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Who does the GDPR apply to?

Who does the GDPR apply to?

The GDPR applies to ‘controllers’ and ‘processors’. A controller determines the purposes and means of processing personal data. A processor is responsible for processing personal data on behalf of a controller. If you are a processor, the GDPR places specific legal obligations on you; for example, you are required to maintain records of personal data and processing activities. You will have legal liability if you are responsible for a breach. However, if you are a controller, you are not relieved of your obligations where a processor is involved – the GDPR places further obligations on you to ensure your contracts with processors comply with the GDPR. The GDPR applies to processing carried out by organisations operating within the EU. It also applies to organisations outside the EU that offer goods or services to individuals in the EU. The GDPR does not apply to certain activities including processing covered by the Law Enforcement Directive, processing for national security purposes and processing carried out by individuals purely for personal/household activities. What information does the GDPR apply to? Personal data The GDPR applies to ‘personal data’ meaning any information relating to an identifiable person who can be directly or indirectly identified in particular by reference to an identifier. This definition provides for a wide range of personal identifiers to constitute personal data, including name, identification number, location data or online identifier, reflecting changes in technology and the way organisations collect information about people. The GDPR applies to both automated personal data and to manual filing systems where personal data are accessible according to specific criteria. This could include chronologically ordered sets of manual records containing personal data. Personal data that has been pseudonymised – eg key-coded – can fall within the scope of the GDPR depending on how difficult it is to attribute the pseudonym to a particular...

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Overview of Making Tax Digital

Overview of Making Tax Digital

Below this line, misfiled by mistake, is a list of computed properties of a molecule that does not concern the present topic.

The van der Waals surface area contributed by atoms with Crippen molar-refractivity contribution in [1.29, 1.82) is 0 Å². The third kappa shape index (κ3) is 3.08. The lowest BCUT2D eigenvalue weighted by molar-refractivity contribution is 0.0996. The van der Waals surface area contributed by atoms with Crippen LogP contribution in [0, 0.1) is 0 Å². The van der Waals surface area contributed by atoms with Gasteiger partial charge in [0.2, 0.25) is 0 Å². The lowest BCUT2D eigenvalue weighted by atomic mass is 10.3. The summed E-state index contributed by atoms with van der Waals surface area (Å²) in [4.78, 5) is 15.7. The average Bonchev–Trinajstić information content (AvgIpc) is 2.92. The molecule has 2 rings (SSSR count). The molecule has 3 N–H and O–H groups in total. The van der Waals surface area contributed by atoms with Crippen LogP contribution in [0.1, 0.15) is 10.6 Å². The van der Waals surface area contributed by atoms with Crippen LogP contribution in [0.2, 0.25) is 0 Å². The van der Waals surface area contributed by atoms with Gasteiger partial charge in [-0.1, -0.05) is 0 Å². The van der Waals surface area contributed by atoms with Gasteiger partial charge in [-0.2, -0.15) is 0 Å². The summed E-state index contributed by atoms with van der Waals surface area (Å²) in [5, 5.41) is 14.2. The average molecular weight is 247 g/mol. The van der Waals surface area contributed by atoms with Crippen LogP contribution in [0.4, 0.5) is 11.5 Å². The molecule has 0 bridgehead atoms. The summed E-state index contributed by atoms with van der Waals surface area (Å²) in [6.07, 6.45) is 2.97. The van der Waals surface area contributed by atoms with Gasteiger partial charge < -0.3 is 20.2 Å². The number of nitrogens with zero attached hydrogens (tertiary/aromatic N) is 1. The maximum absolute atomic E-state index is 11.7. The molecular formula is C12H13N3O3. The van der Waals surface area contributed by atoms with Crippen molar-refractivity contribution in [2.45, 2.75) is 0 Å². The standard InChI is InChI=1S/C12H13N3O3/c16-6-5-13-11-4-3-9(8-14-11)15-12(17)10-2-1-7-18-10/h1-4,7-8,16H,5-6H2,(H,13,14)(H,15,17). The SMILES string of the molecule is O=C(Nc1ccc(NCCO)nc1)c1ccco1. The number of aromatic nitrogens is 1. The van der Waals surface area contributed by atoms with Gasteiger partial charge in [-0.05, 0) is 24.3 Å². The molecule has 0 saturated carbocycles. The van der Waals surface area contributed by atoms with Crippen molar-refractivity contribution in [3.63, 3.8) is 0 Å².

Introduction to Making Tax Digital Making Tax Digital is a key part of the government’s plans to make it easier for individuals and businesses to get their tax right and keep on top of their affairs. HMRC’s ambition is to become one of the most digitally advanced tax administrations in the world. Making Tax Digital is making fundamental changes to the way the tax system works – transforming tax administration so that it is: more effective more efficient easier for taxpayers to get their tax right Making Tax Digital for VAT We’ve taken a major step forward in this ambition with the introduction of Making Tax Digital for VAT. VAT-registered businesses with a taxable turnover above the VAT threshold are now required to use the Making Tax Digital service to keep records digitally and use software to submit their VAT returns for VAT periods that started on or after 1 April 2019. The exception to this is a small minority of VAT-registered businesses with more complex requirements. As part of planning for the VAT pilot, HMRC continued to engage with stakeholders and listen to their concerns about business readiness for Making Tax Digital. We have made the decision to delay mandation for these customers until 1 October 2019 to ensure there is sufficient time to test the service with them in the pilot before they are mandated to join – see the timeline below. Income Tax Some businesses and agents are already keeping digital records and providing updates to HMRC as part of a live pilot to test and develop the Making Tax Digital service for Income Tax. If you are a self-employed business or landlord you can voluntarily use software to keep business records digitally and send Income Tax updates to HMRC instead of filing a Self Assessment tax return. Helping businesses, self-employed people and landlords get it right first time The majority of customers want to get their tax right but the latest tax gap figures show that too many find this hard, with avoidable mistakes costing the Exchequer over £9 billion a year. The improved accuracy that digital records provide, along with the help built into many software products and the fact that information is sent directly to HMRC from the digital records, avoiding transposition errors, will reduce the amount of tax lost to these avoidable errors. We have consulted with stakeholders throughout the development of Making Tax Digital, both formally and informally. Having listened to concerns about the pace of change, particularly for small businesses, the government announced in July 2017 that the pace of mandation would be slowed and that Making Tax Digital will not be mandated for taxes other than VAT until at...